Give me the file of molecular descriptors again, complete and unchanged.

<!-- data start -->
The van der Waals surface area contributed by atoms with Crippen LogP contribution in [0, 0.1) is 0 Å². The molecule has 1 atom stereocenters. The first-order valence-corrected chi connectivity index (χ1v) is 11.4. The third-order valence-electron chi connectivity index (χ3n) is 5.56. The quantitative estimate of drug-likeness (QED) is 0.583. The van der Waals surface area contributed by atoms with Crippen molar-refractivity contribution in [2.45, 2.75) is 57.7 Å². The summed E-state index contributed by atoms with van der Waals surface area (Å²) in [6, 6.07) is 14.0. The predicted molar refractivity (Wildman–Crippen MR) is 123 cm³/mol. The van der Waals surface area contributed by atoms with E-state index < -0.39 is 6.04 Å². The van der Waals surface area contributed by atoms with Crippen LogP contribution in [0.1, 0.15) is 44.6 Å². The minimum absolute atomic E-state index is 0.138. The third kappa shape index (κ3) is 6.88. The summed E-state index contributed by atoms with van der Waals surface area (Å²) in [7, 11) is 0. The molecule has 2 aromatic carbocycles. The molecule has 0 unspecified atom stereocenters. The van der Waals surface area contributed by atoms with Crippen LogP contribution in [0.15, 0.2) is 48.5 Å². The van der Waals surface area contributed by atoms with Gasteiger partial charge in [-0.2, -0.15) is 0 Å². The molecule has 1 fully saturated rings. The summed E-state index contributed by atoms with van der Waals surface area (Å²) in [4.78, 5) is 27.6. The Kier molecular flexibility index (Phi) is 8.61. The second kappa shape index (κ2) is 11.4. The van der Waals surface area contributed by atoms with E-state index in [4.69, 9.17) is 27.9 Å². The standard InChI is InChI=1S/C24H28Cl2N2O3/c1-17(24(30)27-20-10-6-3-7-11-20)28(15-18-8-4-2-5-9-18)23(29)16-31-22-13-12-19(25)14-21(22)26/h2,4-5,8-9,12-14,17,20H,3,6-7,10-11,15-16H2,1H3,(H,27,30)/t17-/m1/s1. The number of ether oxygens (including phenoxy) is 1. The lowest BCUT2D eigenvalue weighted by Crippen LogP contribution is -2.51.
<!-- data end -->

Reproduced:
The van der Waals surface area contributed by atoms with Crippen LogP contribution in [0, 0.1) is 0 Å². The molecule has 1 atom stereocenters. The first-order valence-corrected chi connectivity index (χ1v) is 11.4. The third-order valence-electron chi connectivity index (χ3n) is 5.56. The quantitative estimate of drug-likeness (QED) is 0.583. The van der Waals surface area contributed by atoms with Crippen molar-refractivity contribution in [2.45, 2.75) is 57.7 Å². The summed E-state index contributed by atoms with van der Waals surface area (Å²) in [6, 6.07) is 14.0. The predicted molar refractivity (Wildman–Crippen MR) is 123 cm³/mol. The van der Waals surface area contributed by atoms with E-state index < -0.39 is 6.04 Å². The van der Waals surface area contributed by atoms with Crippen LogP contribution in [0.1, 0.15) is 44.6 Å². The minimum absolute atomic E-state index is 0.138. The third kappa shape index (κ3) is 6.88. The summed E-state index contributed by atoms with van der Waals surface area (Å²) in [7, 11) is 0. The molecule has 2 aromatic carbocycles. The molecule has 0 unspecified atom stereocenters. The van der Waals surface area contributed by atoms with Crippen LogP contribution in [0.15, 0.2) is 48.5 Å². The van der Waals surface area contributed by atoms with Gasteiger partial charge in [-0.2, -0.15) is 0 Å². The molecule has 1 fully saturated rings. The summed E-state index contributed by atoms with van der Waals surface area (Å²) in [4.78, 5) is 27.6. The Kier molecular flexibility index (Phi) is 8.61. The second kappa shape index (κ2) is 11.4. The van der Waals surface area contributed by atoms with E-state index in [4.69, 9.17) is 27.9 Å². The standard InChI is InChI=1S/C24H28Cl2N2O3/c1-17(24(30)27-20-10-6-3-7-11-20)28(15-18-8-4-2-5-9-18)23(29)16-31-22-13-12-19(25)14-21(22)26/h2,4-5,8-9,12-14,17,20H,3,6-7,10-11,15-16H2,1H3,(H,27,30)/t17-/m1/s1. The number of ether oxygens (including phenoxy) is 1. The lowest BCUT2D eigenvalue weighted by Crippen LogP contribution is -2.51.